2016 Accounting
Now that we’ve all celebrated the New Year it’s time to get down to business and start looking ahead. We’re breaking down a Form 1099 so you’re prepared and ready for tax season.

What is a 1099?

Simply put, a 1099 is a form that reports compensation that would not be captured on a W2.

Who gets a 1099?
Any individual, partnership, LLC, Limited Partnership or Estate that falls into one of the following four categories.

1. Contractors You Have Paid > $600: Contractors are Graphic Designers, Accountants, Lawyers, Plumbers etc. What are they not? Employees. If you paid a Contractor more than $600 throughout the year, send a 1099, if less, don't worry about it.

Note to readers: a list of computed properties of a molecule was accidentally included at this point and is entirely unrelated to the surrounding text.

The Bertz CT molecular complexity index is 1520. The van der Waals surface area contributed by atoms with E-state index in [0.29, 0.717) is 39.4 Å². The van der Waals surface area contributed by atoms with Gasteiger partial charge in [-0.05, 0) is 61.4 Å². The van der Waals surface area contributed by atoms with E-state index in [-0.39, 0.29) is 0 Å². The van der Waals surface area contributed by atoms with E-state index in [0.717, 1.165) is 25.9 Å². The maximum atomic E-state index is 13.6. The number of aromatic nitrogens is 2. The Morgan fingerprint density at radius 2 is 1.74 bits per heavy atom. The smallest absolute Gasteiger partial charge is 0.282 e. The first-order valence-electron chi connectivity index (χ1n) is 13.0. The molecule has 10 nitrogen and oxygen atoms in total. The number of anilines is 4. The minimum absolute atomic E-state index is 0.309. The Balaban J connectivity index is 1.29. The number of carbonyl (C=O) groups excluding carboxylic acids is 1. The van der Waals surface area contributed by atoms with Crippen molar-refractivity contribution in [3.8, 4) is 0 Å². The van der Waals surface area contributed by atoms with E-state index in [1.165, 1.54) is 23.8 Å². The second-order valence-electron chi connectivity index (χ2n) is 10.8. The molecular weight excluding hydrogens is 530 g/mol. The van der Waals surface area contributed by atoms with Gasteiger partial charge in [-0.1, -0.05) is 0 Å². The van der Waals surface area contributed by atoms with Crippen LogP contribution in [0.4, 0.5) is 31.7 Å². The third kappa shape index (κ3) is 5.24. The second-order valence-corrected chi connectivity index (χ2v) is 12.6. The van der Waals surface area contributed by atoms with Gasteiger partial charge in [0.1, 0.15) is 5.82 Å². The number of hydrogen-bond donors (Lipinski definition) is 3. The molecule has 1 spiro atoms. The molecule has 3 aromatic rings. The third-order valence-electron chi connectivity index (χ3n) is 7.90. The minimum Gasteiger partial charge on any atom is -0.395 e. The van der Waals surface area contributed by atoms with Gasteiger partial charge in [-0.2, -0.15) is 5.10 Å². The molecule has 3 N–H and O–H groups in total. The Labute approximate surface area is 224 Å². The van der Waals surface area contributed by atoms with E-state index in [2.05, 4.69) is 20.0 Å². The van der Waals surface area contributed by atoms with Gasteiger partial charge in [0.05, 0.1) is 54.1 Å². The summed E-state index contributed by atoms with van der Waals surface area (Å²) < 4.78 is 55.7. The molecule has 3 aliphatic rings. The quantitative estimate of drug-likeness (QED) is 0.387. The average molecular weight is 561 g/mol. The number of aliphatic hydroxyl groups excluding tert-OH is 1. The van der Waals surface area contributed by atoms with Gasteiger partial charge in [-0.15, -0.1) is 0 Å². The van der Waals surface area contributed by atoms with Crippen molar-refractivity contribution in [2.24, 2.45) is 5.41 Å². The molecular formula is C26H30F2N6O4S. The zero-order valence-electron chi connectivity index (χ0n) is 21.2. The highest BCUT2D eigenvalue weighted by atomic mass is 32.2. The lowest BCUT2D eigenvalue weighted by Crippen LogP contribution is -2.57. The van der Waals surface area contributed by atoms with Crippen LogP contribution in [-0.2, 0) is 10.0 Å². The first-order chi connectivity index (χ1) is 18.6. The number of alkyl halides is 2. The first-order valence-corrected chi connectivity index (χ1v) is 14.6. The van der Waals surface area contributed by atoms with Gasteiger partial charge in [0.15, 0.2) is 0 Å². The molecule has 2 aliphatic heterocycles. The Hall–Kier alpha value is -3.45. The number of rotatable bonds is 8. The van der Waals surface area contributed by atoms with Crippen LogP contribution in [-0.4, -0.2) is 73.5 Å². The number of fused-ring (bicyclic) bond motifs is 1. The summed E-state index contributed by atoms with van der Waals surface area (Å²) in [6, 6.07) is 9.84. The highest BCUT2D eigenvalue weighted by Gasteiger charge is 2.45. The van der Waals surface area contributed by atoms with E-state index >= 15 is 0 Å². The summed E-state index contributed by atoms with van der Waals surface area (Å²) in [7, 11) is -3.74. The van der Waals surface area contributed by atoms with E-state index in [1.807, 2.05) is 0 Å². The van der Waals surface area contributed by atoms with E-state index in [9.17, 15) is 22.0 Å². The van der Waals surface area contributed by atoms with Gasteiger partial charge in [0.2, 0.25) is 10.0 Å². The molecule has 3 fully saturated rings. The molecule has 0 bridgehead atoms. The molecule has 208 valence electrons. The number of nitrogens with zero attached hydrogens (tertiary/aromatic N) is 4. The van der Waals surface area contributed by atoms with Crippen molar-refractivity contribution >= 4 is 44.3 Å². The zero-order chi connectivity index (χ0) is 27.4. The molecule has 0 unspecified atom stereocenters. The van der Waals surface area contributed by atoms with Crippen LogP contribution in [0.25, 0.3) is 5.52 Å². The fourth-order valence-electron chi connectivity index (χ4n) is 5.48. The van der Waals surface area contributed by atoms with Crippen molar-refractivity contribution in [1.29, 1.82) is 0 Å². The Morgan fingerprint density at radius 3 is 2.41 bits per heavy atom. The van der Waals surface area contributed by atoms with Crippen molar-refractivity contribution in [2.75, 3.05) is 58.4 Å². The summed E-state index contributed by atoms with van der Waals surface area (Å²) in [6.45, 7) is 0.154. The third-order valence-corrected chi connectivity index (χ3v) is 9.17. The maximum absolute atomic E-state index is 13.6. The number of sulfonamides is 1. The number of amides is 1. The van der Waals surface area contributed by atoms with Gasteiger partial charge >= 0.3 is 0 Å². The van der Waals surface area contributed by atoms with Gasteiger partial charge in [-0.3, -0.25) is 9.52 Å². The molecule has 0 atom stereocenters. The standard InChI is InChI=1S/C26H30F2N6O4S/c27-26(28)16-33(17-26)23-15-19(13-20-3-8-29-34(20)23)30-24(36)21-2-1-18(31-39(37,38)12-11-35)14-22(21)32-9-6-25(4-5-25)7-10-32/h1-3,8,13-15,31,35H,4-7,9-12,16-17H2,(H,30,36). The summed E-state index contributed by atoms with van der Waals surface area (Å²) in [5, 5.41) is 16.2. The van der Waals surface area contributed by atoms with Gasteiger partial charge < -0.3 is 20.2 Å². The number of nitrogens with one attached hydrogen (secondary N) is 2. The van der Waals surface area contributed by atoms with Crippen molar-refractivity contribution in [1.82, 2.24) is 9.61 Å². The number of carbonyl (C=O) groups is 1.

2. Your Landlord: This includes anyone you have paid rental payments to throughout the year.

3. Anyone You Have Paid Interest Payments To: If you have a loan you are paying off, you are likely paying off a portion of the principal each month and the rest is for interest. That interest payment must be reported as it is "income" to the debt holder.

4. Anyone You Have Paid Prizes or Awards To: Did you raffle off a $500 American Express Gift Card at your Christmas Party? Report it!

When are 1099s Due?
1099s are required to be postmarked by January 31st (or the next business day if it lands on the weekend). Thinks that sounds like plenty of time? Think again, hunting down all these people for tax ids and current addresses can be very time consuming.

The key to avoiding a panic attack on January 28th?
Make sure you get a W9 from contractors, landlords and debtors before you pay them. Enter that 1099 information into your accounting system when you receive it. Voila - 1099s are a breeze.